Fed Official Warns ‘Disappointing’ Growth Could Foretell Future
Sounding a somber note even as the economic outlook in the United States brightens, the Federal Reserve’s No. 2 official acknowledged on Monday that global growth had been “disappointing” and warned of fundamental headwinds that might temper future gains.
The official, Stanley Fischer, who took over as vice chairman of the Fed in June, noted that although the weak recovery might simply be fallout from the financial crisis and the recession, “it is also possible that the underperformance reflects a more structural, longer-term shift in the global economy.”
“Year after year, we have had to explain from midyear on why the global growth rate has been lower than predicted as little as two quarters back,” he said. “This slowing is broad-based, with performance in emerging Asia, importantly China, stepping down sharply from the postcrisis surge, to rates significantly below the average pace in the decade before the crisis.”
Mr. Fischer said it was difficult to determine how much of the slackness was because of cyclical factors and how much represented a more fundamental, structural change in advanced economies.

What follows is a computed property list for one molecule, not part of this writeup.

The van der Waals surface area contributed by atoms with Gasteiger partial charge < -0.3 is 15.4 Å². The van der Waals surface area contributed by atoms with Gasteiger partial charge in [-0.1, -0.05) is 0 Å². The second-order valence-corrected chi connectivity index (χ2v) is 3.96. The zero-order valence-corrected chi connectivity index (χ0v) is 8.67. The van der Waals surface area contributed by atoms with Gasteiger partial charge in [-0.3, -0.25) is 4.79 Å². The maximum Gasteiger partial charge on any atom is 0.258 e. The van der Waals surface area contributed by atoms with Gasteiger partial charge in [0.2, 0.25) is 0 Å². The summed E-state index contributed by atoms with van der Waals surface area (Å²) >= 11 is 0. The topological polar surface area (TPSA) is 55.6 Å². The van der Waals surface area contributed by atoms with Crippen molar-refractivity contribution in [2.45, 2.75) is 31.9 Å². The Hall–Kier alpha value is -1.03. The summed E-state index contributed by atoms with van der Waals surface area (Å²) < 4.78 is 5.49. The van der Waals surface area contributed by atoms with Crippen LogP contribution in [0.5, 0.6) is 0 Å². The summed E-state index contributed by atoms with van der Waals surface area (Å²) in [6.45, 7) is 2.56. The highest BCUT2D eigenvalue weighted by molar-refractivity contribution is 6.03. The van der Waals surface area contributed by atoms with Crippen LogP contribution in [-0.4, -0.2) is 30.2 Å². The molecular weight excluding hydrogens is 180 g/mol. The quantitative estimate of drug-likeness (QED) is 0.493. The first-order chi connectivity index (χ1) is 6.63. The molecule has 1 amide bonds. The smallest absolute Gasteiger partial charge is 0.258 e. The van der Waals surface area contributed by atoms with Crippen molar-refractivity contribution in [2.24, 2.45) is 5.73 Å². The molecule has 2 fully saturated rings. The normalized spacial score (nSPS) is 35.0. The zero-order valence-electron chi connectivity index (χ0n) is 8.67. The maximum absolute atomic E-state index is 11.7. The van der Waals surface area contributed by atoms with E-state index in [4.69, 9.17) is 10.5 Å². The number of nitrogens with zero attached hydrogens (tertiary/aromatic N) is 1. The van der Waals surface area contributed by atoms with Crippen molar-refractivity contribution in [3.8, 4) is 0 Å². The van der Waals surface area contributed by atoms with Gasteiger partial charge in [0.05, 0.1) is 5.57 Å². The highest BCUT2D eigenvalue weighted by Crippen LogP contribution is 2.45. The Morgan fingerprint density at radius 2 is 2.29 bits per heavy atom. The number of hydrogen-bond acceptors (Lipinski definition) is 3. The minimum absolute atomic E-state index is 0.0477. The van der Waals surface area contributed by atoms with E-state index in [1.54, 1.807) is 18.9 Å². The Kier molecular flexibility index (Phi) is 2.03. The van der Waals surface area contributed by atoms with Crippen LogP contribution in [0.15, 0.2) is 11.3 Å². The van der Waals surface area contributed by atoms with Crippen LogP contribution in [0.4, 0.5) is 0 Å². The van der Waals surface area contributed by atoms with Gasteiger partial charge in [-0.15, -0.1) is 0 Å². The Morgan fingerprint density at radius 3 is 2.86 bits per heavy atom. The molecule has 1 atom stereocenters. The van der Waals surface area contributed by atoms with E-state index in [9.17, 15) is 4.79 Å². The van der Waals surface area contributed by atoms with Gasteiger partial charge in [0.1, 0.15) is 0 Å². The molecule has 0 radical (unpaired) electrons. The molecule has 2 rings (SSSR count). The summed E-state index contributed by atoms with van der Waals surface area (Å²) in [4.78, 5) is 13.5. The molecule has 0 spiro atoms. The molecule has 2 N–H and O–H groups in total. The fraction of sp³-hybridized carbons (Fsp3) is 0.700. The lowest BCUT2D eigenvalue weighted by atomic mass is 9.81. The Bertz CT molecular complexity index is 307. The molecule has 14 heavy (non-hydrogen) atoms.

But he warned of three pronounced headwinds that have held back growth in the United States: a still anemic housing market, cuts in federal government spending and weaker global growth that reduced demand for American exports.
A report on Monday by the Organization for Economic Cooperation and Development warned that German economic growth might be slowing. Germany has been one of Europe’s rare bright spots, continuing to prosper even as countries on the periphery like Greece, Portugal and Spain struggle after the debt crisis of 2010-12.
After a very weak start to the year amid harsh wintry weather, economic growth in the United States has been increasing. Economists estimate that the American economy expanded at an annual rate of 4 percent in the second quarter, and are looking for the growth rate to remain at around 3 percent for the rest of 2014.
As a result, despite Mr. Fischer’s cautious tone on Monday, the Fed is planning to begin raising short-term interest rates next year, the first time it has tightened monetary policy since the onset of the recession.
On Wall Street, Mr. Fischer’s caution was not greeted negatively. Some traders were encouraged that it appeared that the Fed was in no rush to raise interest rates.
In addition to the three headwinds Mr. Fischer blamed for slowing growth in the last five years, he cited several long-term factors that could inhibit prosperity in the future.
One major worry is the slowing growth in the size of the American labor force, both because of demographic factors like the retirement of baby boomers and the legions of workers who have given up looking for jobs.